Authors Address Concerns with Elemental Impurities in Injectable Iron Study

[Editor's note: As a result of concerns expressed regarding the interpretation of the findings in the study entitled "Elemental impurities in injectable iron products for swine" published in the May/June issue of the Journal of Swine Health and Production, the study authors provided the following statement for inclusion in the AASV e-Letter.]

"In response to the recently published article "Elemental impurities in injectable iron products for swine" in the Journal of Swine Health and Production, concern has been raised regarding product and food safety. To clarify any misconceptions, the article does not state that any of the products available in the United States were or are considered unsafe for use in swine by any regulatory authority in the United States. The objective was to evaluate a number of different parenteral/injectable veterinary iron products for the presence of impurities with the hope that the findings would be used to potentially improve the already stringent quality production standards implemented by manufacturers. While the study clearly revealed new information concerning differences in the levels of detectable impurities (e.g., arsenic, chromium, and lead) amongst the injectable iron products evaluated, the quantities of such impurities (measured in micrograms per 200 mg dose of iron) need to be kept in context to their use as a one-time dose or two-half doses to a neonatal pig. Detection of these elements does not indicate that the products are unsafe and should not be used. All products available in the United States have maintained an adequate safety record according to FDA adverse event reporting records for the duration of their availability as FDA approved products. Thus, caution should be used in interpreting data from this publication to avoid over interpretation about the safety of injectable iron products. The data reported in the article is scientific in nature and should not be used to conclude that there is a food safety issue with pork or pork products.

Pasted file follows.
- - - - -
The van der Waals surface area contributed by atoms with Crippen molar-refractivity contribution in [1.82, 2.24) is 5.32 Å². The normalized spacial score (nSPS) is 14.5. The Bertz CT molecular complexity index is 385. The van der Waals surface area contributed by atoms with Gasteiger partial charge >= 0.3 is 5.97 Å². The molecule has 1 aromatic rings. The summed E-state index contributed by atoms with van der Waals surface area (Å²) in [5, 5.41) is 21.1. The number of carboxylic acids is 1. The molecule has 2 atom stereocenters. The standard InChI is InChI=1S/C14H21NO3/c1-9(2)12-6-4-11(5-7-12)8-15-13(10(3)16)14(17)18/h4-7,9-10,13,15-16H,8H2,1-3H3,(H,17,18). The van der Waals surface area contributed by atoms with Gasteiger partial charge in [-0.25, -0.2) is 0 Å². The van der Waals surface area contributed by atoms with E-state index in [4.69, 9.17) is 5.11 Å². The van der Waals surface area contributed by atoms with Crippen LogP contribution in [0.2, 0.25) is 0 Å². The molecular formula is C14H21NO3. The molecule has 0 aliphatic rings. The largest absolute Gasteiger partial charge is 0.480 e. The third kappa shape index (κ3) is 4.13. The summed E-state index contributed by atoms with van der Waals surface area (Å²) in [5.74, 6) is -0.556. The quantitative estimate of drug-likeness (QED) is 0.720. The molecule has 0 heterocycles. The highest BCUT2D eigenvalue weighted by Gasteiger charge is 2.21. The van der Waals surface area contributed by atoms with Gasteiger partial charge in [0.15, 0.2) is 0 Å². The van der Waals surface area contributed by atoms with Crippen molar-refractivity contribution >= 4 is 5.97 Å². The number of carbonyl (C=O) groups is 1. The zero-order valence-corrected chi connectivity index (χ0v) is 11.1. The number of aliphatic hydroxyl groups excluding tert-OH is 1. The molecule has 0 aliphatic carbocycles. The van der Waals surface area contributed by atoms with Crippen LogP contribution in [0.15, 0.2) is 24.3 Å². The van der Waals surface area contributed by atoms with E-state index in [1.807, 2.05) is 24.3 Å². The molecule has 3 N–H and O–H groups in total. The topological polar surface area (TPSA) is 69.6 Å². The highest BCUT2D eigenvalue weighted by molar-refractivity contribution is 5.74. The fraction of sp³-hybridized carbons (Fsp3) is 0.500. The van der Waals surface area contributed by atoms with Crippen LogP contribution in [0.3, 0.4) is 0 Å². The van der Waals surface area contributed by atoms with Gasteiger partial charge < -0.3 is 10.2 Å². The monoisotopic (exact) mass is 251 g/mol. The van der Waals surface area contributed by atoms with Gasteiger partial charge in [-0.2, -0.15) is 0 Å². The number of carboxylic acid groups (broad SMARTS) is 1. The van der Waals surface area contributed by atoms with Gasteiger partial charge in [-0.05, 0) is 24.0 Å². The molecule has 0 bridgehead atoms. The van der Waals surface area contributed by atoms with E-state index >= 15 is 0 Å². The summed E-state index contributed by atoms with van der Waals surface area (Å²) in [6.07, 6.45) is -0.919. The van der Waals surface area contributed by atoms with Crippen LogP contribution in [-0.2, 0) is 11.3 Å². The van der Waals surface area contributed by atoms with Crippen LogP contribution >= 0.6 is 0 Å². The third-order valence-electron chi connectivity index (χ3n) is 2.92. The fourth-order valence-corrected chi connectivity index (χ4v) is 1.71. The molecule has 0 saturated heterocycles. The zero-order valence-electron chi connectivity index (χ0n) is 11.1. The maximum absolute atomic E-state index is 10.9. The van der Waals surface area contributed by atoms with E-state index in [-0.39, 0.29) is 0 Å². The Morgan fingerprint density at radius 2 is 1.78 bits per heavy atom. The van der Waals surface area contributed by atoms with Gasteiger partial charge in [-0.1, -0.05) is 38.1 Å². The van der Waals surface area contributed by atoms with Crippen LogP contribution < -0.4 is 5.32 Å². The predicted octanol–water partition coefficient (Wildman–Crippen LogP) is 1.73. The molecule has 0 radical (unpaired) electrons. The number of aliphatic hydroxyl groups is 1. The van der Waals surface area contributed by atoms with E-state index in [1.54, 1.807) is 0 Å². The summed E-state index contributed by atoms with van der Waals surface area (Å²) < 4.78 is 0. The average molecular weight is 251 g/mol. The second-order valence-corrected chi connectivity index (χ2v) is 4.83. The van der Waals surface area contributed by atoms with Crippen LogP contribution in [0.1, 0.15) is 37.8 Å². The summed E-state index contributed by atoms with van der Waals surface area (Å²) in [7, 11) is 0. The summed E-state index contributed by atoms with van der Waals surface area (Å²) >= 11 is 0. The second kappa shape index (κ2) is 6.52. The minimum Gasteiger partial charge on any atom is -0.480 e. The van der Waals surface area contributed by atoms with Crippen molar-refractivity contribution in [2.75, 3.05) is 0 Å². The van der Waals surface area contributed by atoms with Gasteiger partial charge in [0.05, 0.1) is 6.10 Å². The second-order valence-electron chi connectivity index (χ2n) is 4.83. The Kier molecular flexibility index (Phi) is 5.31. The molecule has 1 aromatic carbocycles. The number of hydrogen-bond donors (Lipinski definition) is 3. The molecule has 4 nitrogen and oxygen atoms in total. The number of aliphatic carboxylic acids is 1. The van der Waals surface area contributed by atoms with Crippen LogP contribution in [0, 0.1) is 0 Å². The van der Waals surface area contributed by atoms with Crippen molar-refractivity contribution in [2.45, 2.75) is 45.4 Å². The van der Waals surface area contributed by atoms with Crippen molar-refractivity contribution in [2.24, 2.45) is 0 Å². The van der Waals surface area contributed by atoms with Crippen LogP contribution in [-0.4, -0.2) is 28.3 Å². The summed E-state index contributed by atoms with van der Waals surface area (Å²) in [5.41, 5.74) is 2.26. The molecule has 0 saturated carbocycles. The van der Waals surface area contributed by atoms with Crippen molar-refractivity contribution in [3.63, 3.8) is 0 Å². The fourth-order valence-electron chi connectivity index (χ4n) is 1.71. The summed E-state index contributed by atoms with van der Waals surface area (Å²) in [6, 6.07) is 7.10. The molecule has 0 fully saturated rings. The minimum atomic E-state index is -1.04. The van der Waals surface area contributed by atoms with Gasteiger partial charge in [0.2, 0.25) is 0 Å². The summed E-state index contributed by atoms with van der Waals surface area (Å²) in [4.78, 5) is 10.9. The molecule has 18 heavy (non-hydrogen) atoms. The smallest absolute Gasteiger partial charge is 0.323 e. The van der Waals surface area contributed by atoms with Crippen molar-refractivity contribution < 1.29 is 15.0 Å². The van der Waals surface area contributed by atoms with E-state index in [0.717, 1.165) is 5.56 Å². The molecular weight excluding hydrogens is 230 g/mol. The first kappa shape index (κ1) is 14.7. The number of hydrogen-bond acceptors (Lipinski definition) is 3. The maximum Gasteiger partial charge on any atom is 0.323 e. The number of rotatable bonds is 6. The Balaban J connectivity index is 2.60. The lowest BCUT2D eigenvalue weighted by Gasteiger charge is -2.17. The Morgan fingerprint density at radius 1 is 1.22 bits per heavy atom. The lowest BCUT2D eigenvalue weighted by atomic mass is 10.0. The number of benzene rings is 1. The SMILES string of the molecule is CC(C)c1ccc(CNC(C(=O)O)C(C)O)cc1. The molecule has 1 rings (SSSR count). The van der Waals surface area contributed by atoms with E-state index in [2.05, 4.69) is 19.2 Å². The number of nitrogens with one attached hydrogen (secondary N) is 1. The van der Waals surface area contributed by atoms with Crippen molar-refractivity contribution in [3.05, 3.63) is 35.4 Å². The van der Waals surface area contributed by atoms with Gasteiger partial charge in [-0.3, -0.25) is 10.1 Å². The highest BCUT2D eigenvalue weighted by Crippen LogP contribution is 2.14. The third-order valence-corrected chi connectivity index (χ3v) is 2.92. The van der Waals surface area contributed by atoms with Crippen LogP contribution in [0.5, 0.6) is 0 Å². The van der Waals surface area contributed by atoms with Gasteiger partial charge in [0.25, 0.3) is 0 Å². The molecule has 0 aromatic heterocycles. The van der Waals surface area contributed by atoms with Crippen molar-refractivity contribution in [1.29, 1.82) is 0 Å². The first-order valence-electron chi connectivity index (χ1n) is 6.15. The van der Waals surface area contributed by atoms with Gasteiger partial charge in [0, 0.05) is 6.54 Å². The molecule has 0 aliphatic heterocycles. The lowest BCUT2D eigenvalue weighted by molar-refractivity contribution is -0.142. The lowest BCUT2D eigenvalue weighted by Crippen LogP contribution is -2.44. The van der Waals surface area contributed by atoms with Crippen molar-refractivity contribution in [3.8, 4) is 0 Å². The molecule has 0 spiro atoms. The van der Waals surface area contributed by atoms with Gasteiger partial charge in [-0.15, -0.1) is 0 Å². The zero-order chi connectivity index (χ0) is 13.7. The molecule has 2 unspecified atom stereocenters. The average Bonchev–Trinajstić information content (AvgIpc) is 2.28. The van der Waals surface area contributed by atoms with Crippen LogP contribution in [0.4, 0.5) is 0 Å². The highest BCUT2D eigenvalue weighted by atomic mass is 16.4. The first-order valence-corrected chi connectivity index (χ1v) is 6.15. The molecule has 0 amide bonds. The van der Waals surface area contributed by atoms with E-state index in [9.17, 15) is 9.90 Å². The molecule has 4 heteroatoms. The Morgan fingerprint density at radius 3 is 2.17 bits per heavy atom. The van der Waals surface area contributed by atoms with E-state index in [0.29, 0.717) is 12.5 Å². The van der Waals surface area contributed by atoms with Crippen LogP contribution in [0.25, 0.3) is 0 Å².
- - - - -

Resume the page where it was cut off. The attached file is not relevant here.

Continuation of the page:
Please do not hesitate to contact us directly with any further questions."

Steve Ensley
Kansas State University
sensley01@vet.k-state.edu
Scott Radke
Iowa State University
slradke@iastate.edu
Chris Olsen
Pharmacosmos Inc.
chris.olsen@pharmacosmos.com